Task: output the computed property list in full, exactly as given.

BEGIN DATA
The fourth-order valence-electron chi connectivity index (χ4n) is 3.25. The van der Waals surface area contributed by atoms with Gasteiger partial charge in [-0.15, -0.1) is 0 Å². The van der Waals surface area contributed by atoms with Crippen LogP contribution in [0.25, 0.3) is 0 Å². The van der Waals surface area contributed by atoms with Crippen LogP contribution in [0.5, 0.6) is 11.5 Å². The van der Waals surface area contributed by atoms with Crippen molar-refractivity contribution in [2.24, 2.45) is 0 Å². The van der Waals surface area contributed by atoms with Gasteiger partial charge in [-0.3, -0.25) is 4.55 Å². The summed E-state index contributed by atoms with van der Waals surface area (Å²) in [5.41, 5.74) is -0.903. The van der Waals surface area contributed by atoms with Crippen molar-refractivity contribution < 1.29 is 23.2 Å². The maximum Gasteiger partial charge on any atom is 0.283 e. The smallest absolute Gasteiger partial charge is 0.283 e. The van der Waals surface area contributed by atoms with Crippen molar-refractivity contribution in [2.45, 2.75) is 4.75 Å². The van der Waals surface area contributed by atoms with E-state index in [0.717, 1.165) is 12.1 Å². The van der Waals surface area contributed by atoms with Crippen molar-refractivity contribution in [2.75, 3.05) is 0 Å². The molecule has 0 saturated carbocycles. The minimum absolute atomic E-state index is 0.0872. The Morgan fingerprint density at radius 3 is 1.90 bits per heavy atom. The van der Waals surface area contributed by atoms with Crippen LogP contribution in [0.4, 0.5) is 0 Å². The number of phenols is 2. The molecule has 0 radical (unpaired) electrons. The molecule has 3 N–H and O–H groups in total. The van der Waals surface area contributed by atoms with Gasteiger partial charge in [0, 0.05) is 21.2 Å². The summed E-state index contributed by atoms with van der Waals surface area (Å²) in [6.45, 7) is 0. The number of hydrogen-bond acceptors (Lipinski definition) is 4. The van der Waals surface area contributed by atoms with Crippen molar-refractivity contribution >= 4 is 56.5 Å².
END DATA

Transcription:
The fourth-order valence-electron chi connectivity index (χ4n) is 3.25. The van der Waals surface area contributed by atoms with Gasteiger partial charge in [-0.15, -0.1) is 0 Å². The van der Waals surface area contributed by atoms with Crippen LogP contribution in [0.25, 0.3) is 0 Å². The van der Waals surface area contributed by atoms with Crippen LogP contribution in [0.5, 0.6) is 11.5 Å². The van der Waals surface area contributed by atoms with Crippen molar-refractivity contribution in [2.24, 2.45) is 0 Å². The van der Waals surface area contributed by atoms with Gasteiger partial charge in [-0.3, -0.25) is 4.55 Å². The summed E-state index contributed by atoms with van der Waals surface area (Å²) in [5.41, 5.74) is -0.903. The van der Waals surface area contributed by atoms with Crippen molar-refractivity contribution < 1.29 is 23.2 Å². The maximum Gasteiger partial charge on any atom is 0.283 e. The smallest absolute Gasteiger partial charge is 0.283 e. The van der Waals surface area contributed by atoms with Crippen molar-refractivity contribution in [2.45, 2.75) is 4.75 Å². The van der Waals surface area contributed by atoms with E-state index in [0.717, 1.165) is 12.1 Å². The van der Waals surface area contributed by atoms with Crippen molar-refractivity contribution in [2.75, 3.05) is 0 Å². The molecule has 0 saturated carbocycles. The minimum absolute atomic E-state index is 0.0872. The Morgan fingerprint density at radius 3 is 1.90 bits per heavy atom. The van der Waals surface area contributed by atoms with Crippen LogP contribution in [0.4, 0.5) is 0 Å². The number of phenols is 2. The molecule has 0 radical (unpaired) electrons. The molecule has 3 N–H and O–H groups in total. The van der Waals surface area contributed by atoms with Gasteiger partial charge in [0, 0.05) is 21.2 Å². The summed E-state index contributed by atoms with van der Waals surface area (Å²) in [6.45, 7) is 0. The number of hydrogen-bond acceptors (Lipinski definition) is 4. The van der Waals surface area contributed by atoms with Crippen molar-refractivity contribution >= 4 is 56.5 Å².